Oh, and Union Jack, obviously, but that will never become acceptable.

Less fewer still confuses me, I have to look it up every time. 

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52 minutes ago, Cunning Plan said:

We all had pencil boxes that we made in woodwork.

I think it is called resistant materials now.

 

17 minutes ago, Cunning Plan said:

Technically I believe 'which' to be correct, but in the above instance 'that' doesn't in any way change the meaning of the sentence so is acceptable.

Sometimes correct grammar doesn't always come across well.

When one of my clients signs off a proof, I normally reply saying that 'I shall get production underway'. Which is correct. But somehow saying 'I will get production underway' sounds less pompous.

 

Isn't the salient factor whether the omission of a restrictive clause introduced by THAT would change the meaning of the sentence?

So, surely THAT is correct because removing the restrictive clause would change the information in the full sentence.

Interestingly - or maybe not - English as spoken in the UK is much less prescriptive about THAT and WHICH and it's unusual for anyone to get picked up on it. American English is, for once, much more traditional and unforgiving of restrictive clause transgressions.

10 minutes ago, Cunning Plan said:

Since the medication has started to work, I only really get wound up with hanged/hung and less/fewer but I am working on it.

Oh, and Union Jack, obviously, but that will never become acceptable.

Just get rid of those commas before co-ordinating conjunctions and you'll be good to go.  :Old:

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4 minutes ago, Duck said:

 

Isn't the salient factor whether the omission of a restrictive clause introduced by THAT would change the meaning of the sentence?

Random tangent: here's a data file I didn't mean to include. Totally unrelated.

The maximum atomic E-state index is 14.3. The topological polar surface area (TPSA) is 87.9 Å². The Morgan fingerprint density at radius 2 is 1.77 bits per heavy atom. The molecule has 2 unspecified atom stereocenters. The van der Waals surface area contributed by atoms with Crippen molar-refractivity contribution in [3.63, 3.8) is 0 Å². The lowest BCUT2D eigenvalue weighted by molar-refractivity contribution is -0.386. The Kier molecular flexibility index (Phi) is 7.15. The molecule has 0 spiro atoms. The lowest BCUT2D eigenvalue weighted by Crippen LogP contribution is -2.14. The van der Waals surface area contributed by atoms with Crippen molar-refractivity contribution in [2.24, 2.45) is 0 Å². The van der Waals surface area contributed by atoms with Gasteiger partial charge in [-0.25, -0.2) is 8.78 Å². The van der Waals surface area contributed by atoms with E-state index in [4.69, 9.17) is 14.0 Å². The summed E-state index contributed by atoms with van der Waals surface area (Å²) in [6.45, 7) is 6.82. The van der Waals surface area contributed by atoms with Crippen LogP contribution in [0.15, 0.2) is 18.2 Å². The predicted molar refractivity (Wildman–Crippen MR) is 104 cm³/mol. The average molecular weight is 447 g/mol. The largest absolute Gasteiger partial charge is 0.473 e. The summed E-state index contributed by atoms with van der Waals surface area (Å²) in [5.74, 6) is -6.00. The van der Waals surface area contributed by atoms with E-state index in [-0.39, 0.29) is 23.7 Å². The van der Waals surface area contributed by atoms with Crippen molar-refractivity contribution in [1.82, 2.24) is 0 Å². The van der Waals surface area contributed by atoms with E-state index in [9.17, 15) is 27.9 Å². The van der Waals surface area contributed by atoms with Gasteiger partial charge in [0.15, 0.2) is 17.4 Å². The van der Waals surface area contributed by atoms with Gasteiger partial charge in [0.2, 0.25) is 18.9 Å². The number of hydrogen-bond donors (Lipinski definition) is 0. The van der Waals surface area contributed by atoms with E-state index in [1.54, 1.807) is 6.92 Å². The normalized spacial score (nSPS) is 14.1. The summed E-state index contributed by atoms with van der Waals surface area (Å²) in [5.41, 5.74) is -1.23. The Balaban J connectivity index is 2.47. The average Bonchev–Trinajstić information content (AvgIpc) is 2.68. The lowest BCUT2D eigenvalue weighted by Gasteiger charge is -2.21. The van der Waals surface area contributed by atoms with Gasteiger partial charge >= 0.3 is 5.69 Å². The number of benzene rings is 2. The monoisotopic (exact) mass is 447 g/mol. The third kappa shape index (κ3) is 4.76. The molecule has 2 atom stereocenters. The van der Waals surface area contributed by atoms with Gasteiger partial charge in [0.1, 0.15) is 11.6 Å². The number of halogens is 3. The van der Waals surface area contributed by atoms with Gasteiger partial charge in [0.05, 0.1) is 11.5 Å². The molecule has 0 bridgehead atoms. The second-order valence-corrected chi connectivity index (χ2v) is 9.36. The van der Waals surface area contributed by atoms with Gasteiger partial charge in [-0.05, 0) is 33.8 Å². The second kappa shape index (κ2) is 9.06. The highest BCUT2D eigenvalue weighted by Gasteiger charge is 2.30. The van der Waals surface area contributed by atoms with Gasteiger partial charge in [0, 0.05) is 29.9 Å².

So, surely THAT is correct because removing the restrictive clause would change the information in the full sentence.

Interestingly - or maybe not - English as spoken in the UK is much less prescriptive about THAT and WHICH and it's unusual for anyone to get picked up on it. American English is, for once, much more traditional and unforgiving of restrictive clause transgressions.

Just get rid of those commas before co-ordinating conjunctions and you'll be good to go.  :Old:

Bloody hell, don’t be frightened about wading into the pedant discussions. xDo.O

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52 minutes ago, Cunning Plan said:

Technically I believe 'which' to be correct, but in the above instance 'that' doesn't in any way change the meaning of the sentence so is acceptable.

Sometimes correct grammar doesn't always come across well.

When one of my clients signs off a proof, I normally reply saying that 'I shall get production underway'. Which is correct. But somehow saying 'I will get production underway' sounds less pompous.

 

I would say "I'll get production underway".  Quicker, more efficient and can mean either.

BTW I always wanted a pencil case, but we were too poor. Never had one.

I used to use "which" but the grammar checker in Word always highlights it and suggests changing to "that". Now you've explained that I was correct I shall revert to using "which",  Thnx

Edited by sleepwello'nights
added which that

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2 minutes ago, sleepwello'nights said:

I would say "I'll get production underway".  Quicker, more efficient and can mean either.

BTW I always wanted a pencil case, but we were too poor. Never had one.

How did you transport the lead in your pencils?  o.O

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There was an even more sinister element to the article and it was this bit.

The charity also said conversations about "what we did at the weekend" can also penalise those from low-income backgrounds.

Now this is teaching young children self-censorship to avoid criticism, exactly the sort of thing that will be drilled into them all the way through their education experience to stifle free thought and discussion.

There were plenty of 'poor' kids when I was at the school as well as 'rich' ones when I did CofE primary, the kids just rubbed along fine it was the adults who had problems.

Kids are kids its the 'educated' adults that have the problem.

 

Edited by Chewing Grass
spooneerisjms